Although it took a long time to come together, Team Ninja had a specific vision in mind for Nioh.
Nioh constantly impresses anyone who gets to play it. From press-only demos at TGS 2015, to hands-on time with the most recent build, not to mention the two public betas, there’s a lot of positive buzz about Nioh.
But, those who enjoy it also recognise it may not be for everyone. Like Ninja Gaiden before it, Nioh is a challenging game, and Team Ninja knows this. That said, having played both demos, some players came away thinking the game was made easier as response to fan feedback.
“We believe ‘streamlined’ is the better expression. We are aware of such voices claiming that by improving controls and camera, the beta felt ‘easy’ to veterans from alpha demo,” game director Fumihiko Yasuda told Destructoid.
“Nioh is meant to be a masocore game so during development, we consciously avoided making the game easy,” he added. The term “Masocore” is derived from “masochistic” and “hardcore”, and generally refers to challenging games that may appear to be niche, but are actually well-regarded in mainstream circles.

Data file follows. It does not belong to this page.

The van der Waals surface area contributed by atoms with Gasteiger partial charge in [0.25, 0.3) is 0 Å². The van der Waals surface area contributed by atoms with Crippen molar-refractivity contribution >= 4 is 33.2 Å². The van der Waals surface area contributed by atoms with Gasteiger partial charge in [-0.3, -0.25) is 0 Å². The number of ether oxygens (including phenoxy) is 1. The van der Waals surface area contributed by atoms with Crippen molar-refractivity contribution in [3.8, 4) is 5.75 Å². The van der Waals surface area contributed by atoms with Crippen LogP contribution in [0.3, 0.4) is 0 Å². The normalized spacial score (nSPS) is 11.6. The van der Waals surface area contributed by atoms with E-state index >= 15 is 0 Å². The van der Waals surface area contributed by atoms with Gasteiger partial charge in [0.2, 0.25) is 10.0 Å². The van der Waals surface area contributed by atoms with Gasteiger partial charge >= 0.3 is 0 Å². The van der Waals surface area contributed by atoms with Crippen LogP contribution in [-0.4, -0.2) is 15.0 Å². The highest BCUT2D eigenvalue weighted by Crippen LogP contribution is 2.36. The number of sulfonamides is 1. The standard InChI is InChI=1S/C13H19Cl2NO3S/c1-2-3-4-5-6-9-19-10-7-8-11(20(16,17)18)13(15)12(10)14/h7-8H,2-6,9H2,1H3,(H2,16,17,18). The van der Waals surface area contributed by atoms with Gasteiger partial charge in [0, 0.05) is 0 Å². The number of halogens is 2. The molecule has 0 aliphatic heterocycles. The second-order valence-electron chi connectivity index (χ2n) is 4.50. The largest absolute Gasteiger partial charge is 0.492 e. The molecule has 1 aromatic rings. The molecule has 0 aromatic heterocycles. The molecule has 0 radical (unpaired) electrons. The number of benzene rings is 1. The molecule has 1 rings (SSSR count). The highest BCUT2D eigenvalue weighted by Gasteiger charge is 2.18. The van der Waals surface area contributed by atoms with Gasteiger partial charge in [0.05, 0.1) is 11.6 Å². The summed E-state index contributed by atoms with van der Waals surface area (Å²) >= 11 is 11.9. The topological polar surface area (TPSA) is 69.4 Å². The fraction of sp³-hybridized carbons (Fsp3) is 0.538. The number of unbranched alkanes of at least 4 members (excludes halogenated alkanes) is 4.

Yasuda comments are interesting, particularly when he brings up Ninja Gaiden 3, and Yaiba: Ninja Gaiden, as both games weren’t received well by fans of the series. He admits this was due to lack of focus, something which he hopes has been avoided with Nioh.
The director also wasn’t shy in listing contemporary as well as classic works that influenced the game’s design, namely the Soulsborne series, and even Diablo and Borderlands.
“Nioh was influenced by [the] Bloodborne and Souls series. For RPG/hack ‘n slash elements, especially the looting system, we looked to Diablo as well as Borderlands. As for samurai depiction, we took hints from movies such Lone Wolf and Cub by Kenji Misumi and Yojimbo by Akira Kurosawa, as well as numerous Japanese period pieces,” said Yasuda.
Nioh is out February 7 on PS4.